Works on the Central Link have been suspended, to allow time for an appeal to be heard from residents and non-governmental organisations.
Eight NGOs and seven residents had filed an appeal against the development. The request to suspend the permit of the project was upheld during an Environmental and Planning Review Tribunal (EPRT) hearing on Tuesday.
The appellants had filed a request for the suspension of any works on site as they stressed that during the course of the processing of the application, various breaches of planning laws, policies, potential irreversible damage to Grade 1 Scheduled monuments, heritage buildings, principles of sustainability and the long-term detrimental effect on public health and safety were completely ignored.
During the hearing, lawyer Claire Bonello argued that there are several reasons why the project should be suspended. She argued that the project would have a huge impact on large areas of agricultural land, on farmers, and will also affect trees, and heritage buildings. She stressed that the development cannot simply be reversed if works commence.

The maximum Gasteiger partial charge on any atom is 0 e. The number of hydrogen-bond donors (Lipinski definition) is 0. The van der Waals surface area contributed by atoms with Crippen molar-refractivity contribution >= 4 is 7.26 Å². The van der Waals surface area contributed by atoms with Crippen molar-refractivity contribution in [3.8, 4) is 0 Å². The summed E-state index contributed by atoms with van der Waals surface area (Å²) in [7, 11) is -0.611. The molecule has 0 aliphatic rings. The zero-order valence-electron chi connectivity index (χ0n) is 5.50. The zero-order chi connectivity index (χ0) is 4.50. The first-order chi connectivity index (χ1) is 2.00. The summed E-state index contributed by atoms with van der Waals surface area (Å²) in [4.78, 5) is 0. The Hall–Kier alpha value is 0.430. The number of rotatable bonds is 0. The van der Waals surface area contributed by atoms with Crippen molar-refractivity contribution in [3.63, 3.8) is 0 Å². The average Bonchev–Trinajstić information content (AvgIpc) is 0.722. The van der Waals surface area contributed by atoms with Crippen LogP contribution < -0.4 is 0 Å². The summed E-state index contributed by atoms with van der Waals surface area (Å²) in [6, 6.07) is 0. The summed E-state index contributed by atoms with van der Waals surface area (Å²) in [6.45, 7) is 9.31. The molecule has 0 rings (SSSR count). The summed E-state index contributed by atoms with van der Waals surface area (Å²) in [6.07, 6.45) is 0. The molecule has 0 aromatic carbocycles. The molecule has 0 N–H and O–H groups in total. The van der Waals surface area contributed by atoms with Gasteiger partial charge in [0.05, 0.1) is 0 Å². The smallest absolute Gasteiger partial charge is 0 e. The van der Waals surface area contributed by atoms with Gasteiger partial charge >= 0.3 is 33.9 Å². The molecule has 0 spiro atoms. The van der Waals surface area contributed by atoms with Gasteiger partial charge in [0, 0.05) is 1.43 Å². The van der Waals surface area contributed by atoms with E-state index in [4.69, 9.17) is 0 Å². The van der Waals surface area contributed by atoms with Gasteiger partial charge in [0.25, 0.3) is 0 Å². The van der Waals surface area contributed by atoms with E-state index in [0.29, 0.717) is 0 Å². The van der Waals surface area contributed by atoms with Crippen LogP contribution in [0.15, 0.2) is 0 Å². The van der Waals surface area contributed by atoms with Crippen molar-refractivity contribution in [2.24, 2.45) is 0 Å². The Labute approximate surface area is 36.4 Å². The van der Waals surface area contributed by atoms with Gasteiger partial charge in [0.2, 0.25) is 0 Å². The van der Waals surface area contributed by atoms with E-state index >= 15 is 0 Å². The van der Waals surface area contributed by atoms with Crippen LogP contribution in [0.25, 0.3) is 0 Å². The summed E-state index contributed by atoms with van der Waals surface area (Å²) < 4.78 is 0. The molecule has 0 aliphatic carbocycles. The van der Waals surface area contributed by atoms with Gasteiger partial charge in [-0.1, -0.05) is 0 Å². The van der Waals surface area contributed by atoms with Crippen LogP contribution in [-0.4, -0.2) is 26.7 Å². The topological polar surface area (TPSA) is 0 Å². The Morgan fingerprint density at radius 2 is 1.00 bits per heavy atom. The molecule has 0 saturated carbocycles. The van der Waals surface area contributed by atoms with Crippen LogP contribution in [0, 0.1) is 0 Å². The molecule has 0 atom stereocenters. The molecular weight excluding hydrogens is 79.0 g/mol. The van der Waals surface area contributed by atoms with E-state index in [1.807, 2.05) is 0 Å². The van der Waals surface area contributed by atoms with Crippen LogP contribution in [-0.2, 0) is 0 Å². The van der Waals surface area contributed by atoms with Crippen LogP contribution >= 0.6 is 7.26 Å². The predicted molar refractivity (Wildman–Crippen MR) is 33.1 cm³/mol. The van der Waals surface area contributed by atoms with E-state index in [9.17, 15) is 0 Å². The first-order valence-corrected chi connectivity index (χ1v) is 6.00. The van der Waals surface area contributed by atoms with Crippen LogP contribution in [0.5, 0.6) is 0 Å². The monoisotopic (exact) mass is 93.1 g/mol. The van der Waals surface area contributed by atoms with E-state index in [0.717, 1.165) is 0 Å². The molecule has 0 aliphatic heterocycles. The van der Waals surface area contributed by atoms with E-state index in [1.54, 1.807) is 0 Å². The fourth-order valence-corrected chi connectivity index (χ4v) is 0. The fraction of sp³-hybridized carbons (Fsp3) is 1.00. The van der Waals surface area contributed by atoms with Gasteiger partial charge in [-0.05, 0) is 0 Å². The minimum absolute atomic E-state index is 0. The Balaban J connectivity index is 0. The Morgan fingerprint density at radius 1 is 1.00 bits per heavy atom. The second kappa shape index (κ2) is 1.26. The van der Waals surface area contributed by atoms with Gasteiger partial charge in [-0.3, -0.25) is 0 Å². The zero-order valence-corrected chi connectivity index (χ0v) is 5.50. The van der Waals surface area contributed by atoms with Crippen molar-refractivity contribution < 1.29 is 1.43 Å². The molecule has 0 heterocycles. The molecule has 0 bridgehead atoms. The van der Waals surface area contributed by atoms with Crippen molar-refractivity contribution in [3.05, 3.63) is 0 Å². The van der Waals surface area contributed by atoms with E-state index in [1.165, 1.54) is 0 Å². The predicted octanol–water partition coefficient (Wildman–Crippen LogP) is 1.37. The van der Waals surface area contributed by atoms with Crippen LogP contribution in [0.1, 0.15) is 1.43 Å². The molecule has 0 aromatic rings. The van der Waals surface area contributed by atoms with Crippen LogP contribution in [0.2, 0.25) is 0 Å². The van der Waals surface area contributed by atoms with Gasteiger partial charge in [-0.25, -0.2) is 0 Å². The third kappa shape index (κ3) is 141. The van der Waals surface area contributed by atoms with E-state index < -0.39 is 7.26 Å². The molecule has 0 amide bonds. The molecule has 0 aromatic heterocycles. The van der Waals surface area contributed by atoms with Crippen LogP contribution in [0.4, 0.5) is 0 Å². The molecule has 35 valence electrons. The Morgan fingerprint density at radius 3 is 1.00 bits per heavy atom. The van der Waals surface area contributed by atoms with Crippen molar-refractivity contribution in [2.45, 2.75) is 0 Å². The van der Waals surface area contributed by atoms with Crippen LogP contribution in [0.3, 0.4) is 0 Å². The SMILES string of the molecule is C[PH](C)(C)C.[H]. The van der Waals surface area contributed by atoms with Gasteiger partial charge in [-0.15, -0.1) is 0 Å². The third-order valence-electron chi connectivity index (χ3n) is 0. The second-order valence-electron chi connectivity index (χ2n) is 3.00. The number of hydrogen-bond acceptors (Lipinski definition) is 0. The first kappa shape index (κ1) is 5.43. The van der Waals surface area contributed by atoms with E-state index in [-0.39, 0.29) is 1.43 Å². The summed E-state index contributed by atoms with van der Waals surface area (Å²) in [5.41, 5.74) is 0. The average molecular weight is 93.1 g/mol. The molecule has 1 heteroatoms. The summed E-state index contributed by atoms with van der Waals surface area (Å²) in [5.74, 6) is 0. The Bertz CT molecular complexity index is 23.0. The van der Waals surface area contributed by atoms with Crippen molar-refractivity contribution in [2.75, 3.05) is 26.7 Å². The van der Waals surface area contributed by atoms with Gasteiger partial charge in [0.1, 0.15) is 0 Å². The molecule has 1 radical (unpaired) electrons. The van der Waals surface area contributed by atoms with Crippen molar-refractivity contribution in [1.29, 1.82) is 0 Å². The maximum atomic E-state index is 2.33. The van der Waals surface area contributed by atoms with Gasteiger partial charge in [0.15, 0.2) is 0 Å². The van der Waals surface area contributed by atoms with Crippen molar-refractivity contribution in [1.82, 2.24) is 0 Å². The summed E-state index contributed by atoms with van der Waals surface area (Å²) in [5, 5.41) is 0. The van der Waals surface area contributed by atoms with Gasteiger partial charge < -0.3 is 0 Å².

Lawyer Ian Stafrace appearing for the applicant said that there was no objection to the suspension of works pending the appeal on works that do not fall under Development Notification Orders (DNO). According to Bonello none of the works fall under DNO since much of the project is located on land which is found in the out-of-development zone.
The EPRT board took note of a declaration sent by cabinet in which the project was described as one of national importance.